What are the key elements for success when it comes to foundations, science and equality? Highlights from the Research Forum Conference 2022
Four long years after the last Research Forum Conference in Hanover in 2018, the Research Forum came together in Lisbon on 21-22 April, at the home of Fundação Calouste Gulbenkian, to explore the key elements for success when it comes to addressing issues related the science and equality, and what role foundations and philanthropy might find for itself in this context.
Inequalities in the field of science are on the rise, and the Covid-19 pandemic has only exacerbated the disparities affecting scientists in all disciplines. Across the globe, inequalities are widening, opportunities for those who come from more disadvantaged backgrounds are decreasing, and, as a result, research has a reduced pool of people and talent to draw upon. Moreover, inequities come in different forms, depending on gender, geography, or socio-economic backgrounds, making it ever more complex to fully grasp the roots and consequences of this phenomenon. It was in this context that the Forum came together with a number of celebrated speakers from the worlds of research and science, and philanthropy and civil society, and the effervescent moderator Quentin Cooper, to foster an open discussion around the role of science in understanding and fighting inequalities in society.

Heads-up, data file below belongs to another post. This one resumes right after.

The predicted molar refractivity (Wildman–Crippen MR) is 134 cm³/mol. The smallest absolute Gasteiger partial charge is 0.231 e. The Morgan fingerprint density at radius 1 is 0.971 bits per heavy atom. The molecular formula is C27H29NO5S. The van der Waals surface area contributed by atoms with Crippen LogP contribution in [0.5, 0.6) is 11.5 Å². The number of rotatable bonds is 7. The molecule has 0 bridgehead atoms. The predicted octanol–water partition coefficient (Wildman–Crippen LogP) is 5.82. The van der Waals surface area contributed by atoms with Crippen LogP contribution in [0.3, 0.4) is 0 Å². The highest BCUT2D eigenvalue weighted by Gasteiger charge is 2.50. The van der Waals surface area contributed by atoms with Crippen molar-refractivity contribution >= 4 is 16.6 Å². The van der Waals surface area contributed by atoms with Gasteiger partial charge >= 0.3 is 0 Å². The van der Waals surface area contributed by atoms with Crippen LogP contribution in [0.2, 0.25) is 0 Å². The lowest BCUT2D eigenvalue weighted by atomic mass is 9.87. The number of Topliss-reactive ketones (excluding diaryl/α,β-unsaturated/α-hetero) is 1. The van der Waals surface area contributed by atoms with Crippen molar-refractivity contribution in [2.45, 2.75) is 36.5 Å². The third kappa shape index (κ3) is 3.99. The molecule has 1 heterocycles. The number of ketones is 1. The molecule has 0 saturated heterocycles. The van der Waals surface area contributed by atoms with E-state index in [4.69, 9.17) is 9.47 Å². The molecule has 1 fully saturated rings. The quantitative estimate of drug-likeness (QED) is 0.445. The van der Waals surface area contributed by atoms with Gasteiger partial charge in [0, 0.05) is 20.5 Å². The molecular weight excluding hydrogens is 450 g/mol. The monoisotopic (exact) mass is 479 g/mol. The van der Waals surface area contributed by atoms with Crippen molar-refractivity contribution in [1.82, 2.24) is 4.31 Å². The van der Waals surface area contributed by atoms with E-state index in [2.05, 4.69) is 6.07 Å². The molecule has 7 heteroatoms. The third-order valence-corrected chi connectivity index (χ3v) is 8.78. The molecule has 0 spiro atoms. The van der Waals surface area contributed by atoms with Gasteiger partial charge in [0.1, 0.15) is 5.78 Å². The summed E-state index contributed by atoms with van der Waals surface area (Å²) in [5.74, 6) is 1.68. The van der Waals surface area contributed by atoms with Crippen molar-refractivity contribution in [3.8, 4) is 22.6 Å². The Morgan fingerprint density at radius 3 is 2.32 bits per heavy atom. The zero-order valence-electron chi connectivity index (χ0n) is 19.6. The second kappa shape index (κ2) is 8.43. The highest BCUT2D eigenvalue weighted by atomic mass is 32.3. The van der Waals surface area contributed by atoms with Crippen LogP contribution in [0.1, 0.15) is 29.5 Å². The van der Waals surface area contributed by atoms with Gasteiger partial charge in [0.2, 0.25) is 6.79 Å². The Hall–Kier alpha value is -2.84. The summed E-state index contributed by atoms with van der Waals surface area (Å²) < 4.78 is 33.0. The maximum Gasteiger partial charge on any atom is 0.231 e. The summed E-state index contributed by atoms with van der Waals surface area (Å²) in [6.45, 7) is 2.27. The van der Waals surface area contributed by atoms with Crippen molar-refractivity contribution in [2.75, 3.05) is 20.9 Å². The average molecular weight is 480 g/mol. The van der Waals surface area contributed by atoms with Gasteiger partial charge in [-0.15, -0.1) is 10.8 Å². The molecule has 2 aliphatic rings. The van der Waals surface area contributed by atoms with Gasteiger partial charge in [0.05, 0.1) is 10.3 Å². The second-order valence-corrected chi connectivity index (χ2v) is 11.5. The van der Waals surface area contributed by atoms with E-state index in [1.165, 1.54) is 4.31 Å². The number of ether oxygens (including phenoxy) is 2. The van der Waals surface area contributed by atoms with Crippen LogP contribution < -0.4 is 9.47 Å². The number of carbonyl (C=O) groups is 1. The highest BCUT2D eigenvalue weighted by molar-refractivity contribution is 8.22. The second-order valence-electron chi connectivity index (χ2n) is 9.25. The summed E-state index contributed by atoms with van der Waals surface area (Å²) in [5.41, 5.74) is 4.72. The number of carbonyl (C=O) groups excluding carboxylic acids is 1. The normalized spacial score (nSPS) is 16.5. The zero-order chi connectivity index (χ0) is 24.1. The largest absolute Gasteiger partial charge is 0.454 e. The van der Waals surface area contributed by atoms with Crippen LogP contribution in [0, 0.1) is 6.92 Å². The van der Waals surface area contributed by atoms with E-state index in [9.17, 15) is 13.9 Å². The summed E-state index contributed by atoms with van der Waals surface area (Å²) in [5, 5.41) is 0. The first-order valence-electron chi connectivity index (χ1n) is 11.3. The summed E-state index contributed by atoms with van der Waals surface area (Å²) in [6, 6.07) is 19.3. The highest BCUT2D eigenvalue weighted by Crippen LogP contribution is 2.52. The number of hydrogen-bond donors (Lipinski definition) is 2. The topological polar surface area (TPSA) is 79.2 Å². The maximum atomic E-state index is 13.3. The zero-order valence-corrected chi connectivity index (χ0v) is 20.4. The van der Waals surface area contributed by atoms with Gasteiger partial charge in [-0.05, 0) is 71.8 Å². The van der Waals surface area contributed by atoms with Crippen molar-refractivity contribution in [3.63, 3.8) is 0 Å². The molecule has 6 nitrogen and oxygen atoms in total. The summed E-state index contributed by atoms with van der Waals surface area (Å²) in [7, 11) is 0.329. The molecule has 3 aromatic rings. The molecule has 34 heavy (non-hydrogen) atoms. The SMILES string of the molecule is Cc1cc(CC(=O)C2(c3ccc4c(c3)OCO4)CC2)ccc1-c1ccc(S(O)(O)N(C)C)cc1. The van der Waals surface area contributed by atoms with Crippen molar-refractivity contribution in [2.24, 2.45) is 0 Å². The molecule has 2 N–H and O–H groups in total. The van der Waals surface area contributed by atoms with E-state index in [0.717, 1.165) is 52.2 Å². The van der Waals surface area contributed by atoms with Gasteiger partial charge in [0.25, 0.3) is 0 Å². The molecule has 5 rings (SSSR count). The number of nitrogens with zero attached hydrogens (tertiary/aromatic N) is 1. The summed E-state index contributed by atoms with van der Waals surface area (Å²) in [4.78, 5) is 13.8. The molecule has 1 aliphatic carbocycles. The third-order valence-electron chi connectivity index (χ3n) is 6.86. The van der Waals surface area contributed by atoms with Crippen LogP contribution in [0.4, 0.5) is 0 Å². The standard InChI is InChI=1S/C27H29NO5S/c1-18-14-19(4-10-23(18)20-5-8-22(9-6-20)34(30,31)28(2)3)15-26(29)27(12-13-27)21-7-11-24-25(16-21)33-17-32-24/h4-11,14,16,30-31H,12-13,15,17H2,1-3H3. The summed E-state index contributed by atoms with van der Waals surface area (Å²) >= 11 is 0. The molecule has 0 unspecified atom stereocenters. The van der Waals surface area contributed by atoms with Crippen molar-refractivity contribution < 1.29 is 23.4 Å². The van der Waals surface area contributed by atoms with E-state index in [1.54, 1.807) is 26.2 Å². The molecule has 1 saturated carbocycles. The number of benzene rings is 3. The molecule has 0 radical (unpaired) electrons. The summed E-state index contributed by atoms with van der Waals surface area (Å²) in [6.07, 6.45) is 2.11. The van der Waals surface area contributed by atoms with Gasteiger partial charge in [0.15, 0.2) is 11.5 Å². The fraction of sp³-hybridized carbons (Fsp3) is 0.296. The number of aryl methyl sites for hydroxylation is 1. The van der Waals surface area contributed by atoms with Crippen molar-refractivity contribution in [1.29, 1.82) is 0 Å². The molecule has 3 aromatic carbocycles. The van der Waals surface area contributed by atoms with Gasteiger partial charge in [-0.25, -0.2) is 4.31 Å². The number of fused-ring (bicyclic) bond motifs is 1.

José Neves Adelino, Trustee, Fundação Calouste Gulbenkian, began proceedings welcoming the Forum to Lisbon and campus of the foundation and briefly illuminating the need behind the Forum’s discussions, and the need to proactively work to eliminate inequalities. Ilaria d’Auria, Head of Programmes – Thematic Collaborations, Philea, and coordinator of the Research Forum, followed, welcoming the members of the network back to its first physical meeting in 2 years and sharing some details on the work of the Research Forum for those new to its work, and on the work and background of Philea,. Ignasi López Verdeguer, Director, Department of Science and Research, “la Caixa” Foundation, and Chair of the Research Forum, rounded off the welcoming remarks and reiterated that the Forum “is a key moment for foundations to be more efficient, impactful and adaptable when it comes to research.”